The underlying cause of autoimmune diseases is not fully known.
SLE is much more common in women than men. It may occur at any age, but appears most often in people between the ages of 10 and 50. African Americans and Asians are affected more often than people from other races.
Symptoms vary from person to person, and may come and go. Almost everyone with SLE has joint pain and swelling. Some develop arthritis. The joints of the fingers, hands, wrists, and knees are often affected.
Other common symptoms include:
Chest pain when taking a deep breath
Fever with no other cause
General discomfort, uneasiness, or ill feeling (malaise)
Sensitivity to sunlight
Skin rash. A "butterfly" rash in about half people with SLE. The rash is most often seen over the cheeks and bridge of the nose, but can be widespread. It gets worse in sunlight.
Some people have only skin symptoms. This is called discoid lupus.
Exams and Tests
To be diagnosed with lupus, you must have 4 out of 11 common signs of the disease. Nearly all people with lupus have a positive test for antinuclear antibody (ANA). However, having a positive ANA alone does not mean you have lupus in most cases.
The health care provider will do a physical exam and listen to your chest. An abnormal sound called a heart friction rub or pleural friction rub may be heard. A nervous system exam will also be done.
There is no cure for SLE. The goal of treatment is to control symptoms. Severe symptoms that involve the heart, lungs, kidneys, and other organs often need treatment from specialists.
Mild forms of the disease may be treated with:
NSAIDs for joint symptoms and pleurisy (Talk to your provider before taking these drugs.),
Low doses of corticosteroids such as prednisone
Corticosteroid creams for skin rashes
A drug also used to treat malaria (hydroxychloroquine) and low-dose corticosteroids for skin and arthritis symptoms
A biologic drug named belimumab may be helpful in some people.
Treatments for more severe SLE may include:
Immunosuppressive drugs (drugs which dampen or suppress the immune system): These medicines are used if you do not get better with corticosteroids, or if your symptoms get worse when you stop taking them. Side effects from these drugs can be severe, so you need to be monitored closely if you take them. These drugs include methotrexate, azathioprine, cyclosporine, mycophenolate and cyclophosphamide.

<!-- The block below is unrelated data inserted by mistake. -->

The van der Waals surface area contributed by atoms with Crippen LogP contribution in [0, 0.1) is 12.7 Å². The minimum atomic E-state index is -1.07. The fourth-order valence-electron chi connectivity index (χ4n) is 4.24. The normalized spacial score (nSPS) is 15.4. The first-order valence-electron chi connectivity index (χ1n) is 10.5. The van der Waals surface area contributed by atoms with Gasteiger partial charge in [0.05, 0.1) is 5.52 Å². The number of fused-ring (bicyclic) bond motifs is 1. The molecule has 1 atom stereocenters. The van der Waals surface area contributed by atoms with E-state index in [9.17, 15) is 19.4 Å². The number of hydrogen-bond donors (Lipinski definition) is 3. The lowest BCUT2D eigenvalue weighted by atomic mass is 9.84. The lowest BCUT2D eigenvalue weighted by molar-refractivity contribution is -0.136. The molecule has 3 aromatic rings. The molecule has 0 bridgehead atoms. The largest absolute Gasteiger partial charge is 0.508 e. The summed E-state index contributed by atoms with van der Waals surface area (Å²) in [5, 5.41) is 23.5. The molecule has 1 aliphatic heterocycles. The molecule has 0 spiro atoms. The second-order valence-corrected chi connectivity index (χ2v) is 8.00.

If you have SLE, it is also important to:
Wear protective clothing, sunglasses, and sunscreen when in the sun.
Get preventive heart care.
Stay up-to-date with immunizations.
Have tests to screen for thinning of the bones (osteoporosis).
The outcome for people with SLE has improved in recent years. Many people with SLE have mild symptoms. How well you do depends on how severe the disease is.
The disease tends to be more active:
During the first years after diagnosis
In people under age 40
Many women with SLE can get pregnant and deliver a healthy baby. A good outcome is more likely for women who receive proper treatment and do not have serious heart or kidney problems. However, the presence of SLE antibodies raises the risk of miscarriage.
Some people with SLE have abnormal deposits in the kidney cells. This leads to a condition called lupus nephritis. People with this problem may go on to develop kidney failure and need dialysis or a kidney transplant.
SLE can cause damage in many different parts of the body, including:
Blood clots in arteries of veins of the legs, lungs, brain, skin, or intestines
Ruiz-Irastorza G, Ramos-Casals M, Brito-Zeron P, Khamashta MA. Clinical efficacy and side effects of antimalarials in systemic lupus erythematosus: a systematic review. Ann Rheum Dis. 2010;69:20-28. PMID: 19103632 www.ncbi.nlm.nih.gov/pubmed/19103632.
Gordon A. Starkebaum, MD, professor of medicine, division of rheumatology, University of Washington School of Medicine. Also reviewed by David Zieve, MD, MHA, Isla Ogilvie, PhD, and the A.D.A.M. Editorial team.